Business Owner Seeks Justice After Business Interruption Insurance Claim is Denied
Atma Beauty is a little beauty salon in Miami Beach that happens to be getting a lot of attention this week. At the beginning of the month, the salon’s owner initiated a class action lawsuit against its insurer for failing to pay for losses and expenses caused by the suspension of its business due to the COVID-19 outbreak.
Like so many business owners across Florida, the salon owner was forced to close up shop due to the COVID-19 outbreak. Local authorities have prohibited the salon owner from accessing and occupying its salon since early March 2020. Consequently, the salon owner lost out on weeks’ worth of vital income and incurred unanticipated expenses.
When the salon owner looked to its insurer to honor its business interruption insurance, the claim was denied by Lloyd’s of London’s underwriters. As a result, the salon owner has filed a class action lawsuit – individually and on behalf of “all others similarly situated” – alleged: “The class claims all derive directly from a single course of conduct by defendants: their systematic and uniform refusal to pay insureds for losses suffered due to the COVID-19 pandemic and the related actions taken by civil authorities to suspend business operations.” The lawsuit alleges that the insurer breached its insurance policy because the plaintiff’s policy does not contain any exclusion which would apply to allow defendants to deny coverage for losses caused by COVID-19. Because the policy is an all-risk policy and does not specifically exclude the losses that plaintiff has suffered, they seek a trial by jury in order to declare that the salon owner, along with other insureds, are entitled to coverage for the loss of business income and expenses resulting from the COVID-19 outbreak.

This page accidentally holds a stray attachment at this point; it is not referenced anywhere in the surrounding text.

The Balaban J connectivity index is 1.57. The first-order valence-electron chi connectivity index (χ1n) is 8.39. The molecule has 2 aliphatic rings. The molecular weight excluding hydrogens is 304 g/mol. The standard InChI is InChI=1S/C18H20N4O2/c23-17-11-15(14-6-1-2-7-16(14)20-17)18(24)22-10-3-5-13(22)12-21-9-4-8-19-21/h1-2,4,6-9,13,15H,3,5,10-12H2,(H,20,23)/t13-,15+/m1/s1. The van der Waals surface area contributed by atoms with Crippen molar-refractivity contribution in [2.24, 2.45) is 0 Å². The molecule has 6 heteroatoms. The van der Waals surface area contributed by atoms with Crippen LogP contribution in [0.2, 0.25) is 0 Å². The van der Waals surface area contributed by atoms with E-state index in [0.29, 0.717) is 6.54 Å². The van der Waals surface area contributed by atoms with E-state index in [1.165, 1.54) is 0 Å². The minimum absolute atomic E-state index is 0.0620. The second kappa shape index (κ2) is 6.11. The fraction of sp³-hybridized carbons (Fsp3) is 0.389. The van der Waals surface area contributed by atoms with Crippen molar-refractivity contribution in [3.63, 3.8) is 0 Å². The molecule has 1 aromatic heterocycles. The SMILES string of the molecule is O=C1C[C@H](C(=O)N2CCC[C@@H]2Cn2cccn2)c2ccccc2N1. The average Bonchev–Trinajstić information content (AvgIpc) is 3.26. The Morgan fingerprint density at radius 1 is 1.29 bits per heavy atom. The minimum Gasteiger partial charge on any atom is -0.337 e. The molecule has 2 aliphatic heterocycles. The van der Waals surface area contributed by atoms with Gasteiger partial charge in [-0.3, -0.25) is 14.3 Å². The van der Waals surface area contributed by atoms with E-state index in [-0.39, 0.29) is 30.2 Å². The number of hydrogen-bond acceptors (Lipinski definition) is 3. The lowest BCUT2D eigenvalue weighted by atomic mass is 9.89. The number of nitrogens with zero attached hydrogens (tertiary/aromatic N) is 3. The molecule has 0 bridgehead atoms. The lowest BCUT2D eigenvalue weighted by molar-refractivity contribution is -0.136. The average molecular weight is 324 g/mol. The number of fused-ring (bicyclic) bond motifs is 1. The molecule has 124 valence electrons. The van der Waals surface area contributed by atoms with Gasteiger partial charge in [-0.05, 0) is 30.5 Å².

This class action lawsuit is likely to be one of many, and given the highly complex nature of insurance contracts and coverage issues, business owners would be well served to consult their attorneys about reviewing and, potentially, making claims on their business interruption policies for any business losses stemming from the COVID-19 outbreak.